Power of attorney refers to the legal authority that you give to an individual to handle your legal and medical affairs. This is typically done in case you become legally, mentally, or medically incapacitated and cannot tend to these or make these decisions issues yourself.
The designated person does not have to be a lawyer or an attorney. Often, they are simply a close friend or family member who knows the person’s preferences. In many cases, they can even be an organization. This person whom you designate is called an attorney-in-fact. The person transferring the authority is called the “principal”.
There are different kinds of power of attorney privileges and designations: general, special, durable, and healthcare are the most common kinds. A general power of attorney gives the designated person the broadest authority over your interests and decisions. Someone who possesses a general power of attorney generally has power to handle:
- Business issues;
- Financial issues;
- Insurance matters;
- Legal claims, gifts and donations; and
- Hiring related to executing these interests.
Special power of attorney privileges are typically more specific. For instance, you can designate a special power of attorney to handle matters such as real estate transactions. They can also address debts owed to you or debts or you need to pay, or manage specific business interests on your behalf.
A healthcare power of attorney has decision-making capabilities that are specific to medical issues. These include decisions such as:
- Whether the principal should undergo a certain surgery, medical procedure, or specific form of treatment;
- Whether the person should go on or remain on life support; and
- Various other medical determinations.
A durable power of attorney is specifically intended for the mentally incapacitated, as it lasts until the person’s death regardless of what happens to the person. For instance, individuals suffering from an illness that they know will later affect their mental functioning will want a durable power of attorney to allow someone to act on their behalf.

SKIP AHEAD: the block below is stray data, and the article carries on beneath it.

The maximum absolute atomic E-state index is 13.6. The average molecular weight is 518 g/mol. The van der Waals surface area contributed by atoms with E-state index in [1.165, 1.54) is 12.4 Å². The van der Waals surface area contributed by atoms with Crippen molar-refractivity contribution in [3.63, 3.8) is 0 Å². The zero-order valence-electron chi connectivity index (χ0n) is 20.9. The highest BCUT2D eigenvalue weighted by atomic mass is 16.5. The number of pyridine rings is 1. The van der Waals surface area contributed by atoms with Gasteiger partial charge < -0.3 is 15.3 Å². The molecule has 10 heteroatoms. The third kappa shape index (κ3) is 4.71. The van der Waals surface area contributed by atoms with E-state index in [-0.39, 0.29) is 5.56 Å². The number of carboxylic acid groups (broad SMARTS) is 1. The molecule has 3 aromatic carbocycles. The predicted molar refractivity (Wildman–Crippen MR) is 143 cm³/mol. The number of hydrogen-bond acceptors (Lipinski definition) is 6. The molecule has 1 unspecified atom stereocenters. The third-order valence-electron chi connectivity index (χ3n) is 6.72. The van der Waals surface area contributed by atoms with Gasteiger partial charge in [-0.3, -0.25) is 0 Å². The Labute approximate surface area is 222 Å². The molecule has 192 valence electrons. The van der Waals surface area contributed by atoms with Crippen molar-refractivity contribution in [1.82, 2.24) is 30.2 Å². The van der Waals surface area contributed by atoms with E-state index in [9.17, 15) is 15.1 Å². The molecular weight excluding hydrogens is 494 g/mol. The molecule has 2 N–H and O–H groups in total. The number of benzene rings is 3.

When creating a power of attorney, you will first have to select what kind of power of attorney best suits your needs. The type of power of attorney and what kinds of rights you intend to sign over depend upon your personal needs and what you think might possibly happen to you in the future.
For instance, you need to consider if you are likely to encounter serious health problems soon based on your current medical condition You should also consider whether you are going to be unable to handle your affairs for another reason, such as being out of the country for an extended period of time.
Once you have selected your type of power of attorney, you will want to consider if you want only one agent or multiple agents acting on your own behalf. You can appoint several agents who have different responsibilities, depending on your needs.
However, sometimes, too many people acting as agents can make legal issues more complicated. Other times, multiple agents can keep each other in check and provide balance. Regardless of how many people or who you select to be your agent, it is very important that you trust this person or these people completely before signing over rights to them.
If you need help on deciding which power of attorney to select, and how many agents to designate, then you may wish to consult with a lawyer for advice and guidance.
Yes. After you have chosen the person or people to whom you want to grant power of attorney and discussed the specifics of the agreement with them, you will need to sign a power of attorney form.
There are often existing template forms that can be used as a guide, but it is always best to get legal advice from a lawyer. This will help to ensure that the document that you intend to use to convey the power of attorney to another meets all of your requirements and is legally binding.
Various legal issues and disputes can arise from poorly-written power of attorney documents. For instance, vague language can result in misunderstandings regarding the exact scope of an agent’s decision-making abilities. Also, as mentioned, conflicts can arise between multiple agents if their exact responsibilities are not spelled out very clearly.
In the end, forms are never one-size-fits-all. You can have circumstances that would make the form ineffective and useless. You may be trying to save money in the beginning by not hiring a lawyer and using a form, you can run the risk of not being able to rely on your power of attorney when it really counts.
Power of attorney is a powerful mechanism that grants the right to your designated agent to make the most sensitive decisions of your life for you. For this reason, it is important to get a wills, trusts, and estates lawyer to prepare and review the forms for accuracy and legal authority.
Your lawyer can provide you with legal advice on these arrangements, as state laws will vary on the exact details. If any disputes arise in connection with the powers of attorney, your lawyer can provide representation in court as well.